Monday, November 12, 2007

Not Like Everyone Else - TV movie

This interesting sounding film highlights some of the problems faced by high school people bullying others,

Not Like Everyone Else
Randee Dawn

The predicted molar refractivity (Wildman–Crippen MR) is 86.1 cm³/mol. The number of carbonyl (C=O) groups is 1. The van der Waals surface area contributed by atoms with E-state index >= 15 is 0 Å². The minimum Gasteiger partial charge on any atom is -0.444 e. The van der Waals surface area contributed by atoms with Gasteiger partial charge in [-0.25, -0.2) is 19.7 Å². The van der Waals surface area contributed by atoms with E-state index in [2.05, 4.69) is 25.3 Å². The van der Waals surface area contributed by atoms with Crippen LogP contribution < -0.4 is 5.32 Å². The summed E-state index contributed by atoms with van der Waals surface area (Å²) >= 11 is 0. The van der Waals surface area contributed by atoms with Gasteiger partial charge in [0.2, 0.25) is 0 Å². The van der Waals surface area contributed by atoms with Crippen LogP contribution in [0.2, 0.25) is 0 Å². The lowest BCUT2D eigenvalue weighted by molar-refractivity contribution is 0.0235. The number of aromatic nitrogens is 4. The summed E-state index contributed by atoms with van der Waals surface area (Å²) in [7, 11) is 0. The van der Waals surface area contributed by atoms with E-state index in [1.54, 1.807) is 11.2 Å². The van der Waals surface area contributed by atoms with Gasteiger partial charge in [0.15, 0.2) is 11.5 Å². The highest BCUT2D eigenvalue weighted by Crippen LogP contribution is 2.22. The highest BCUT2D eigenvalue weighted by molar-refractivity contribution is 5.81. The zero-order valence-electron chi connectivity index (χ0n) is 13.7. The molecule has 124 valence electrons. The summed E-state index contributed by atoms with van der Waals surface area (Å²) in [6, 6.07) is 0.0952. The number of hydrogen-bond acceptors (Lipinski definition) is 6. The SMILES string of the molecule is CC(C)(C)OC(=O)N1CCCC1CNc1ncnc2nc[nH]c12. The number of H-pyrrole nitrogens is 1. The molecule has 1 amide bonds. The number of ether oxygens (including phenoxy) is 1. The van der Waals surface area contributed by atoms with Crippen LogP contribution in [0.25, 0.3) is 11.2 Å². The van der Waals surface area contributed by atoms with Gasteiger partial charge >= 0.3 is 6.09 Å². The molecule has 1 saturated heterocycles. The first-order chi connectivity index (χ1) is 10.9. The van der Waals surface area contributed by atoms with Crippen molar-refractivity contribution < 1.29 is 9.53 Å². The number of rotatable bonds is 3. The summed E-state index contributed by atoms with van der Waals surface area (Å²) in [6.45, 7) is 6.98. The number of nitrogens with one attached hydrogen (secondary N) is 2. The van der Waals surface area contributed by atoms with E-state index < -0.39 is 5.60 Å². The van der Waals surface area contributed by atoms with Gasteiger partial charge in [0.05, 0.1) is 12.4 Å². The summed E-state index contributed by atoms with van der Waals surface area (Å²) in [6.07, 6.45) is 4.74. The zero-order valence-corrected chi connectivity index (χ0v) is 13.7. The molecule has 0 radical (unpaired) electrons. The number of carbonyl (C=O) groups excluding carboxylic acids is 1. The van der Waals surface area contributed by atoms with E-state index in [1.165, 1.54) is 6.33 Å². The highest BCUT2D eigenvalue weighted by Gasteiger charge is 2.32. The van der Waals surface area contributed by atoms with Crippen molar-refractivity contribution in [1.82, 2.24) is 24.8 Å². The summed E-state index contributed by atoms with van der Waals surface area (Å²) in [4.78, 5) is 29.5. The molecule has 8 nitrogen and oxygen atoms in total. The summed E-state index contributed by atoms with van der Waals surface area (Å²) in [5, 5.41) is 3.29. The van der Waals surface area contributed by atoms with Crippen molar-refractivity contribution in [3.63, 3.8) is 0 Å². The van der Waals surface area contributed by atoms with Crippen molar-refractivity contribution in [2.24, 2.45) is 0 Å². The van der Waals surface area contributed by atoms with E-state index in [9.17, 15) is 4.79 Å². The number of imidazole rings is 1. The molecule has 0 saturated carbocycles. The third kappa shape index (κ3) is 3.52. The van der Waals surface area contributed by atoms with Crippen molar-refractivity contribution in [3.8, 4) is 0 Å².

9 p.m. Monday, July 10 Lifetime There's a lot going on in Lifetime's new original movie, "Not Like Everyone Else," about the real-life struggle of Brandi Blackbear (Alia Shawkat), an Oklahoma teen expelled from school in 1999 for practicing witchcraft, who enlisted the ACLU to bring suit. In part it is a nightmare about teachers policing students; in part it is about civil rights; in part it is about "Mean Girls"/"Heathers" bullying outsiders/freethinkers; and in part it is a father-daughter reconciliation. But since it's a Lifetime movie, it really has to be about a woman standing up for her rights -- possibly the least relevant angle of this busy yet inert film. Executive produced by Lifetime regulars Michael Jaffe and Howard Braunstein, "Everyone Else" has moments. Brandi's mom (the delightful, earthy Illeana Douglas) accepts her Gothic, budding horror-writer daughter, and judicious use of handheld cameras lend scenes a documentary freshness. But "Everyone Else" fails to find its focus, and flat acting and tin-eared dialogue turn those scenes into an extended "Unsolved Mysteries" re-enactment. Blackbear's story -- which exposed the draconian measures visited on teens post-Columbine -- has a larger message to impart about jumping to conclusions in the skittish wake of tragedy. But next time, filmmakers should let Brandi write this particular horror story herself.

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